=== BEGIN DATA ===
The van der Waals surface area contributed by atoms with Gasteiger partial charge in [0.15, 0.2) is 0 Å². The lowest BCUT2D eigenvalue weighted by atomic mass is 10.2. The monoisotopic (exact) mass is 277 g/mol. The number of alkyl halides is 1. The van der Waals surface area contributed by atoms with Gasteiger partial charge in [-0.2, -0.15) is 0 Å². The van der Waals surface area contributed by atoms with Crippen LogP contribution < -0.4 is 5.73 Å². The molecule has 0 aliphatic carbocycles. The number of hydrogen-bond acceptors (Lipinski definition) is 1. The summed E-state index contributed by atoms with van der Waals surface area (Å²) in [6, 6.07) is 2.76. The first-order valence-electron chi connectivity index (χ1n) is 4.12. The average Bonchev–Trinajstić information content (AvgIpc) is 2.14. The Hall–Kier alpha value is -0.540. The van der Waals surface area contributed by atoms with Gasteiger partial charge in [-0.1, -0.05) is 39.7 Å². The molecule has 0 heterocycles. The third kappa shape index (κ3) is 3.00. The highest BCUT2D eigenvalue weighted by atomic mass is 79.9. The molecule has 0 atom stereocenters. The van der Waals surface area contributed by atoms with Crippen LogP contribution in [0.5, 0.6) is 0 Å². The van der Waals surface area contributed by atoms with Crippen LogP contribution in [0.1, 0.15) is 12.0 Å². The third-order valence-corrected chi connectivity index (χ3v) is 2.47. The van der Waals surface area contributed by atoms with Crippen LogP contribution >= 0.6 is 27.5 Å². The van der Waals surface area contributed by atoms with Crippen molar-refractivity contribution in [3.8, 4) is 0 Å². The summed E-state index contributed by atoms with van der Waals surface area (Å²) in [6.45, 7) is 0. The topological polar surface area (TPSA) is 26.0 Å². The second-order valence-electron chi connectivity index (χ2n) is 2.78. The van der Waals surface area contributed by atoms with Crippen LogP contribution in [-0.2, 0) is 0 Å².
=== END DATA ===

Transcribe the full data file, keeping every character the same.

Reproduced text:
The van der Waals surface area contributed by atoms with Gasteiger partial charge in [0.15, 0.2) is 0 Å². The lowest BCUT2D eigenvalue weighted by atomic mass is 10.2. The monoisotopic (exact) mass is 277 g/mol. The number of alkyl halides is 1. The van der Waals surface area contributed by atoms with Gasteiger partial charge in [-0.2, -0.15) is 0 Å². The van der Waals surface area contributed by atoms with Crippen LogP contribution < -0.4 is 5.73 Å². The molecule has 0 aliphatic carbocycles. The number of hydrogen-bond acceptors (Lipinski definition) is 1. The summed E-state index contributed by atoms with van der Waals surface area (Å²) in [6, 6.07) is 2.76. The first-order valence-electron chi connectivity index (χ1n) is 4.12. The average Bonchev–Trinajstić information content (AvgIpc) is 2.14. The Hall–Kier alpha value is -0.540. The van der Waals surface area contributed by atoms with Gasteiger partial charge in [-0.1, -0.05) is 39.7 Å². The molecule has 0 heterocycles. The third kappa shape index (κ3) is 3.00. The highest BCUT2D eigenvalue weighted by atomic mass is 79.9. The molecule has 0 atom stereocenters. The van der Waals surface area contributed by atoms with Crippen LogP contribution in [0.5, 0.6) is 0 Å². The van der Waals surface area contributed by atoms with Crippen LogP contribution in [0.1, 0.15) is 12.0 Å². The third-order valence-corrected chi connectivity index (χ3v) is 2.47. The van der Waals surface area contributed by atoms with Crippen LogP contribution >= 0.6 is 27.5 Å². The van der Waals surface area contributed by atoms with Crippen molar-refractivity contribution in [3.8, 4) is 0 Å². The summed E-state index contributed by atoms with van der Waals surface area (Å²) in [6.45, 7) is 0. The topological polar surface area (TPSA) is 26.0 Å². The second-order valence-electron chi connectivity index (χ2n) is 2.78. The van der Waals surface area contributed by atoms with Crippen LogP contribution in [-0.2, 0) is 0 Å².